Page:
The judge in the treason trial of Zimbabwean opposition leader Morgan Tsvangirai has ruled for the second time since the trail began that the state's key witness cannot leave Zimbabwe.
Judge Paddington Garwe ruled in favor of the defense, which argued that allowing the state's star witness, Ari Ben Menashe, to be excused before the end of his cross-examination would be disruptive and prejudicial.
Mr. Ben-Menashe had appealed to the court to be allowed to go back to Canada for two weeks to attend to what he called "pressing personal and business matters." The judge said it was not possible to consider his request, without knowing the specific nature of the commitments.
Friday's cross-examination of Mr. Ben Menashe was once again characterized by his refusal to answer many straightforward questions. He said he did not remember the details he was being asked to furnish.
The judge asked Mr. Ben Menashe several times to stick to what had been asked. He was also told to mind his language, as he continued to insult Mr. Tsvangirai and his two co-defendants, whom he has called 'stupid criminals' and 'terrorists.'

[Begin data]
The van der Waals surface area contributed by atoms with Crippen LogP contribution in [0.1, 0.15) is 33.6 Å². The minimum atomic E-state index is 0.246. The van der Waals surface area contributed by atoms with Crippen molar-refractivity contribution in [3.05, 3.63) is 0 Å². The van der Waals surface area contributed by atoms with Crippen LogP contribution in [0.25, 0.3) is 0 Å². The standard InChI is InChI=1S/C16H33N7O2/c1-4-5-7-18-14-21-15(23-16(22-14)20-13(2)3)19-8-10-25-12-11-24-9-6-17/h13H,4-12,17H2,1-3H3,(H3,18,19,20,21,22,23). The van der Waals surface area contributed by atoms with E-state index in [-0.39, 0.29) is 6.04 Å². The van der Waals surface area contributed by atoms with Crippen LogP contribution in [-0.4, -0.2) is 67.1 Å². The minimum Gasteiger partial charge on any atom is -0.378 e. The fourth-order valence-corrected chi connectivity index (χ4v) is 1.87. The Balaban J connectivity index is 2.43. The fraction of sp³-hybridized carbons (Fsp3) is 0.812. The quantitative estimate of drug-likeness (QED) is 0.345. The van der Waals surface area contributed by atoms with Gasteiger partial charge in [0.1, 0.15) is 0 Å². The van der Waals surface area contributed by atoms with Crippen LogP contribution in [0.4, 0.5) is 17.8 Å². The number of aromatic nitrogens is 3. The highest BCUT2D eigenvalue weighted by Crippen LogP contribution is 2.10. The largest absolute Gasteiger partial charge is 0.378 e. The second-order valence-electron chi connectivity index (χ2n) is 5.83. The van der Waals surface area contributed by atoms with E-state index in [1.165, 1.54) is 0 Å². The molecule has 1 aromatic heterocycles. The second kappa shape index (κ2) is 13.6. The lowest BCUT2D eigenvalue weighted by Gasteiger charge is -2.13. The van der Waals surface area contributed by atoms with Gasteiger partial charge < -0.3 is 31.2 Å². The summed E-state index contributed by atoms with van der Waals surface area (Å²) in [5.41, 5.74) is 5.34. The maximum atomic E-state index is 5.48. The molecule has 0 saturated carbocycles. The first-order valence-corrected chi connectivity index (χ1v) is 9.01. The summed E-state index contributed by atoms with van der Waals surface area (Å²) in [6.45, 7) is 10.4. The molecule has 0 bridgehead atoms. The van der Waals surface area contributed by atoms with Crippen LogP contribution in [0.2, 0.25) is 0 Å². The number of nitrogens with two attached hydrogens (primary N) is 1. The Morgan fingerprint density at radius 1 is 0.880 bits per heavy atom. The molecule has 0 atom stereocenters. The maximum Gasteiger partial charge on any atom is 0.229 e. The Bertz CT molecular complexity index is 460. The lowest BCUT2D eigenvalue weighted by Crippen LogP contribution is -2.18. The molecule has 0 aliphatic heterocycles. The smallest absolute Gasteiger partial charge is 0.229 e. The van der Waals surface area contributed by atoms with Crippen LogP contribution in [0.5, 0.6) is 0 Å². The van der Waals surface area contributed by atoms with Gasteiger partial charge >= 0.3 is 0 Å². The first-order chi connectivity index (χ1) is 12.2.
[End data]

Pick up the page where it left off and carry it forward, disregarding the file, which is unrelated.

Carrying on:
He also refused to answer certain questions, saying "the video speaks for itself." The video in question shows a meeting at which, he says Mr. Tsvangirai asked for help in assassinating President Robert Mugabe and arranging a coup d'etat in Zimbabwe.
Mr. Tsvangirai, the leader of the opposition Movement for Democratic Change, and his two co-defendants, Welshman Ncube and Renson Gasela deny the allegations against them. If found guilty of treason, they face the death sentence.